MANILA, Philippines – The European Union is one of the most active delegations in the Philippines promoting education. The face behind their campaign is often that of Political Counsellor Julian Vassallo who usually speaks in press conferences about the available scholarships and opportunities for Filipinos in Europe that will let them learn both in school and through their experiences abroad.
Getting to know Julian, his wife Celine, and their 3 boys, will surely make a person realize how constantly learning about life through people and places can keep you young and fulfilled.
Filpino positive vibes
Julian’s job as a diplomat often entails changing location every 3 or so years. Celine who worked for the United Nations before is no stranger to such a life. When they found themselves in Manila two years ago, the couple found a society that was quite unfamiliar but became endearing to them right away.
Julian notes how since they got here, they have learned a lot about parenting from Filipinos who, he observed, have the natural ability to take care of children. “[Filipinos are] very loving and patient which must be a better way of approaching children.”
Celine adds how in Europe, parents tend to be more strict, preferring to stick by the rules. But here in the Philippines, “It’s more play. When there is a disagreement, the children are made to understand why they cannot do this or that, and adults engage with them though sometimes silly play. Here, it’s a bit lenient but more fun. I learned a lot. I think it’s better for the family.”
Adjusting in a new place is really easier if the locals are welcoming. Julian, who enjoys golf, plays with the friends he made in a golf club in Cavite, while Celine enjoys shopping at the Cubao Market, where she has met fellow shoppers who often help her become more familiar with the local produce.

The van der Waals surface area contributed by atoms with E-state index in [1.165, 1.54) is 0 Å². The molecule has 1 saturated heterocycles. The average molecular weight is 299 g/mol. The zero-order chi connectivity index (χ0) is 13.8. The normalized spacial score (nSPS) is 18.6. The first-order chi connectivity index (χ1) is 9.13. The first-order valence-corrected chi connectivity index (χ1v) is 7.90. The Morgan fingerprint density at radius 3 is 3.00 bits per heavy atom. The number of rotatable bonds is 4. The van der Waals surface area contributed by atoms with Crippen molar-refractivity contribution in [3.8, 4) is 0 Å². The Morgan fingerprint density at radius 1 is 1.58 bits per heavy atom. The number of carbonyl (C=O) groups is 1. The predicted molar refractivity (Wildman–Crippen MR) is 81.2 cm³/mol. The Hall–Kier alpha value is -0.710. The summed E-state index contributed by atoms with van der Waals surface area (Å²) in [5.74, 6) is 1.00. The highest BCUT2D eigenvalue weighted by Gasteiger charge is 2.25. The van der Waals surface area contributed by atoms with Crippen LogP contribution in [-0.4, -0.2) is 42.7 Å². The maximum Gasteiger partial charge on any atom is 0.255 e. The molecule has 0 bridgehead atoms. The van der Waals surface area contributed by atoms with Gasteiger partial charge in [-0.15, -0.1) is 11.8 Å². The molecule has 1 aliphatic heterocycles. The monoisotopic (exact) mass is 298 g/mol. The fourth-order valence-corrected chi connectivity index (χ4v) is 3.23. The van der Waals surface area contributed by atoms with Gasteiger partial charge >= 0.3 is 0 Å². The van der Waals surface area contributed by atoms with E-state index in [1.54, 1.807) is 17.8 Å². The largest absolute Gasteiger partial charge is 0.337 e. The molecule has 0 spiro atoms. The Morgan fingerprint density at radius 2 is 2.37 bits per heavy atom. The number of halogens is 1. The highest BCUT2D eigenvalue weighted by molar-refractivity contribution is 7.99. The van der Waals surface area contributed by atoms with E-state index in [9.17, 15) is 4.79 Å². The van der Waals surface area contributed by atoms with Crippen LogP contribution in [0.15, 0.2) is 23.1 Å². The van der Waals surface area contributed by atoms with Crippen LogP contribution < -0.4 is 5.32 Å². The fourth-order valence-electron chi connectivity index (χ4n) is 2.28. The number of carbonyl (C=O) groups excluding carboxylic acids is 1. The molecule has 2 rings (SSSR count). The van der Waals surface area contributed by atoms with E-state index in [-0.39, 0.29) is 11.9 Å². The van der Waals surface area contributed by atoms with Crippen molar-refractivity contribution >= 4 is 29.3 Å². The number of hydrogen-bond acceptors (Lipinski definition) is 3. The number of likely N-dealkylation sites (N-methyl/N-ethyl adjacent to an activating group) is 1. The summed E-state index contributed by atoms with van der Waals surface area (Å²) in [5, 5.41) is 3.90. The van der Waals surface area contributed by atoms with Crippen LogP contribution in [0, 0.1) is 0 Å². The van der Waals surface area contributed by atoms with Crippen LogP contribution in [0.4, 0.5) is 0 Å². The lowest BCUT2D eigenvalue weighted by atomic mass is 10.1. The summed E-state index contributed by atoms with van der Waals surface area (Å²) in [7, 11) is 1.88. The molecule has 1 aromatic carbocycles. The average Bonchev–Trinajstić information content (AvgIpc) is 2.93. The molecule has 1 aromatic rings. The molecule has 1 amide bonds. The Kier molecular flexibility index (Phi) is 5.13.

“There are so many local fruits and vegetables that I don’t know how to cook,” Celine said. “But older people, mostly Filipina women there in the market would explain to me how to cook the banana flower or the coconut. They are so happy to share. They happily explain to you what they do.”
Julian said that during a recent holiday in another Asian country, they realized how unique the Filipino hospitality and postitive attitude is. On the last few days of their vacation, he found himself looking forward to coming back to Manila just to be around happy and positive people.
“You can see it everywhere, this positive vibe. When you ask somebody for directions in the street. Some people in other places will be helpful but they might be in a hurry so they just give you the directions and leave. Here, you see that Filipinos take pleasure in helping you. They will explain to you, smiling and you see that they are happy to have helped you.”
“Even the kids really love it here,” Julian added. He narrated how at the end of their last vacation in his home country Malta and Celine’s — which is France — the kids ended up telling their parents that they wanted to go home. “And by home, they meant Manila,” Julian said, laughing.
Julian and Celine have 3 boys — Lucas, Tobias, and little Harry. Celine admitted that the 3 can be quite a handful so she has been focusing on motherhood for quite some time now.
Both Lucas and Tobias are now studying in one of the international schools in Manila where they have made friends with Filipino kids and those of different nationalities.
Julian said he likes how his kids are exposed to different cultures as this helps them keep an open mind and become well-rounded as they grow up.
At the tender age of 9 and 5, both boys are seen playing board and number games such as Diplomacy and Rummikub. They also spend a lot of their time in a tree house or the pool in their backyard, getting some outdoor time.
Harry, the youngest of the 3, can be mistaken for a cherub in a Michelangelo painting. With his curly locks, wide-eyed stare, and infectious smile, it will be hard for anyone to resist him.
“On weekends, we love to go to the sea,” Celine narrated, confirming how much their family also loves the outdoors. “We can spend hours and hours in the sea, just looking at marine life. The children love it.”
They have been to Coron and El Nido. Though they are huge fans of snorkeling and diving, they are also looking into exploring the Philippines through hiking. Celine has already been to Mt Pinatubo for a hike and is looking forward to seeing more Filipino mountains. But this time, with her adventurous and nature-loving family.